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Re: [sig] Re: An interesting image...

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  • Alexey Kiyaikin aka Posadnik
    Greetings! ... To be precise, the very Rubakha-style tunics were out of issue yet in 1920s. And footwraps are much more hygienic if you are out of civilization
    Message 1 of 1 , Oct 11 12:18 PM
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      > Footwraps and rhubakha shirts
      > > were still standard issue in the Russian army until
      > > the early 1950s!
      To be precise, the very Rubakha-style tunics were out of issue yet in 1920s. And footwraps are much more hygienic if you are out of civilization for more than several days.

      > In a BBC documentary of the 1980s about life in Russia one episode
      > showed rookie soldiers getting footwrappings as standard issue socks.
      Why not. A knitted sock stops breathing after a day or two, if you can't change it. A footwrap keeps on working on condition you can dry it (about 5-10 minutes by an open fire, unlike a sock) or at least you re-wrap it to the dry end. It works guys. It really works.
      Some of my potholer acquaintances prefer fleece portyanki to socks. :-)

      > And looking appalled, and confused.

      Because they simply don't know how to do it. City children.
      From 1800s to 1920s high boots were about the only casual wear(see any photos of early 1900s people - they all wear boots. A well-known picture - two great writers, Tolstoy and Chekhov, they both wear high boots.
      http://flag.blackened.net/tolstoy/lt_chekov.jpg )

      For about 60 years it is not so. Less and less people wear high boots.
      And, FYI, this is how to wrap it (with some text hints):

      in period they mostly did NOT wear 20-century footwraps (0.4x0.7 meter). They wore Onuchi (0.2x2.0 meter). They were wrapped in a different way, the leg was sorta bandaged, from toes to the thickest part of the calf (see this photo - http://www.ralphmag.org/DU/ilyich.html )

      The Kremlin garb registers mention Tsaress's Onuchi in entries of (afair) early 17 century.

      Hope that helps.

      > > But the picture is great, and as usual, its just
      > > the formal last note of a very long dance that his
      > > father had orchestrated and played starting 5-10 years
      > > before. Mikhial's father was a major mover and shaker
      > > in kicking the Poles out of Russia during the Time of
      > > Troubles and had built up alot of political clout in
      > > the process. But his noble equals weren't about to
      > > bend knee to someone they felt was more of an equal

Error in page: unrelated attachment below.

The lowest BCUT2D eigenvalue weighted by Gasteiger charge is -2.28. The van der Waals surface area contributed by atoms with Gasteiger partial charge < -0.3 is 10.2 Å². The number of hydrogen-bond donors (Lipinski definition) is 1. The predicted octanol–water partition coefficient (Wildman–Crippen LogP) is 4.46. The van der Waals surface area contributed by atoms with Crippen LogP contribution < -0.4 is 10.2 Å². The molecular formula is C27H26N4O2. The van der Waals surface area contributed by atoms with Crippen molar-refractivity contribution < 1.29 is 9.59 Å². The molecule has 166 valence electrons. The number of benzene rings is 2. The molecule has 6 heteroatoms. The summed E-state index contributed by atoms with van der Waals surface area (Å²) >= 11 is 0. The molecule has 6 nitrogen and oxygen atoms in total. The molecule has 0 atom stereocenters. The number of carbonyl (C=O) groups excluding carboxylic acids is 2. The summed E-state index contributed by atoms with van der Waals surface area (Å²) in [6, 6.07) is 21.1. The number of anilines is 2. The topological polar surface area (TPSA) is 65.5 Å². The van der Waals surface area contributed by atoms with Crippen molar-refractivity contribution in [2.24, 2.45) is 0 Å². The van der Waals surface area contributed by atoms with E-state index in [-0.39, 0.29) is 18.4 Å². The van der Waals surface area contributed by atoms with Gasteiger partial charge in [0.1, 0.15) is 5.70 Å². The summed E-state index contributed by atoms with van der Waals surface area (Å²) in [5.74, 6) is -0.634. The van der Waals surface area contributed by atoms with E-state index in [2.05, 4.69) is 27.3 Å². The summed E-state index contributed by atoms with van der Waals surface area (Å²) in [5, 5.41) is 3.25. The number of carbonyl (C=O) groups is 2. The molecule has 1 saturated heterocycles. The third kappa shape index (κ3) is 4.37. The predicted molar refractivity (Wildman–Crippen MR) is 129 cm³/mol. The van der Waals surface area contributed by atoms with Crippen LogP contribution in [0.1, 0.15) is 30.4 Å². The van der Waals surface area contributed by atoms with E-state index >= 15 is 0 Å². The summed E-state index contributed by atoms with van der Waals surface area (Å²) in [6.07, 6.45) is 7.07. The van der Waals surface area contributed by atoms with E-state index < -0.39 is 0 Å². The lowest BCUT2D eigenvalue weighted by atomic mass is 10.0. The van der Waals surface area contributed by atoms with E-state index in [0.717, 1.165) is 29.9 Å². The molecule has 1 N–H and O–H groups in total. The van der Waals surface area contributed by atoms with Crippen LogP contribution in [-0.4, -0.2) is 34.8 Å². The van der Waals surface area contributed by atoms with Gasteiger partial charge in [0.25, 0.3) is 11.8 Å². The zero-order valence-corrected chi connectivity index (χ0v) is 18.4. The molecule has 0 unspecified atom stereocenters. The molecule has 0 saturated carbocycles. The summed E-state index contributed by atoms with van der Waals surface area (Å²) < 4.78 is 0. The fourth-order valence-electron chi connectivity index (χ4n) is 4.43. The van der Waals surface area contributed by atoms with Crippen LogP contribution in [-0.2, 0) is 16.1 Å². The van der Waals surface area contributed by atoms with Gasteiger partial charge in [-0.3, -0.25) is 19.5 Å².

> > tan anything, but they still needed a titular head to
      > > cite when they banged the Realm back into shape from
      > > the tatters it was in.
      > > So, they compromised and made his 16 year old son,
      > > Mikhial, Tsar to avoid political manuering and
      > > potential Time of Troubles II. He was very intelligent
      > > and very religious and not very outspoken, so not
      > > threatening to their own individual powerbases. His
      > > father was placated by becoming Metropolitan so he had
      > > his clout, but not direct power, and he advised his
      > > son politically and kept a hand on him, just in case
      > > it went to his head! A very pragmatic, very Russian
      > > solution to a potential political crisis and civil
      > > war.
      > I'm currently in the midst of some heavy research about this period
      > (and thus feel confident to chime in). Mikhail's father was Fedor
      > Nikitich Romanov. Fedor was the nearest male relative to the extinct
      > Riurikovich dynasty through two lines of descent: by marriage, via
      > their ancestress, Anastasia Romanovna Iur'eva Zakharina, the first
      > wife of Ivan IV, and also as the last connection of the Shuisky clan,
      > who were also of Riurikovich descent.
      > Boris Godunov saw the threat of Fedor Nikitich as a rival and had him
      > forcibly tonsured as a monk, Filaret. Ditto his wife, who became the
      > nun, Marfa. Forced taking of orders was a time-honoured method of
      > neutralising people you were squeamish about murdering, because it was
      > mandatory you could not rule if you took holy orders. For example, if
      > Vasily III had recovered from his final illness, during which he
      > begged to take holy orders, he'd not have been able to rule.
      > Boris would have been reluctant to aggravate already testy boyar clan
      > loyalties, which had been fractured considerably by the policies of
      > Ivan IV. Hence his reluctance to just do away with Fedor Nikitich.
      > In any case, after Boris died, and during the Time of Troubles,
      > Filaret was held captive by the Poles for some time, but was elected
      > Patriarch in his absence and duly returned to be de facto ruler of
      > Russia for much of his (less forcible) son's reign.
      > I joined here, more for costume expertise, btw, and will further
      > comment: I find your collective and separate erudition truly amazing!
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